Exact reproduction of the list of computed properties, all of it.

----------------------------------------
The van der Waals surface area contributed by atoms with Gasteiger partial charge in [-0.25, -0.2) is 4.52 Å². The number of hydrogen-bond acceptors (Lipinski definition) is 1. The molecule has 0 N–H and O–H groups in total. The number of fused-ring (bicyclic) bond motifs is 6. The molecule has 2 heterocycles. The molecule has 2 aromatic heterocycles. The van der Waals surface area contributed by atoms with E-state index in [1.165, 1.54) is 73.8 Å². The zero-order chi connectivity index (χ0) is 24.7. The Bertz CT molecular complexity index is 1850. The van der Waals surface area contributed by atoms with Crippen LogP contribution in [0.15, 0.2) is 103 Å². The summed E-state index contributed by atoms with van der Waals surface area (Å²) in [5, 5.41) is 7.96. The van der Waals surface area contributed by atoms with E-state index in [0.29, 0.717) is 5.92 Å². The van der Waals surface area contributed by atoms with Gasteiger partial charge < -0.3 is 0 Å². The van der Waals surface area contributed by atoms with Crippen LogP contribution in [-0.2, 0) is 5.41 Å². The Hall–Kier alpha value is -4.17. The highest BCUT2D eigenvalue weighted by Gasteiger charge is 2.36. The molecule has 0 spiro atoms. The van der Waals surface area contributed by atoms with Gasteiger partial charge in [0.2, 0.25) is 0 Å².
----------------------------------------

The van der Waals surface area contributed by atoms with Gasteiger partial charge in [-0.25, -0.2) is 4.52 Å². The number of hydrogen-bond acceptors (Lipinski definition) is 1. The molecule has 0 N–H and O–H groups in total. The number of fused-ring (bicyclic) bond motifs is 6. The molecule has 2 heterocycles. The molecule has 2 aromatic heterocycles. The van der Waals surface area contributed by atoms with E-state index in [1.165, 1.54) is 73.8 Å². The zero-order chi connectivity index (χ0) is 24.7. The Bertz CT molecular complexity index is 1850. The van der Waals surface area contributed by atoms with Crippen LogP contribution in [0.15, 0.2) is 103 Å². The summed E-state index contributed by atoms with van der Waals surface area (Å²) in [5, 5.41) is 7.96. The van der Waals surface area contributed by atoms with E-state index in [0.29, 0.717) is 5.92 Å². The van der Waals surface area contributed by atoms with Gasteiger partial charge < -0.3 is 0 Å². The van der Waals surface area contributed by atoms with Crippen LogP contribution in [-0.2, 0) is 5.41 Å². The Hall–Kier alpha value is -4.17. The highest BCUT2D eigenvalue weighted by Gasteiger charge is 2.36. The molecule has 0 spiro atoms. The van der Waals surface area contributed by atoms with Gasteiger partial charge in [0.2, 0.25) is 0 Å².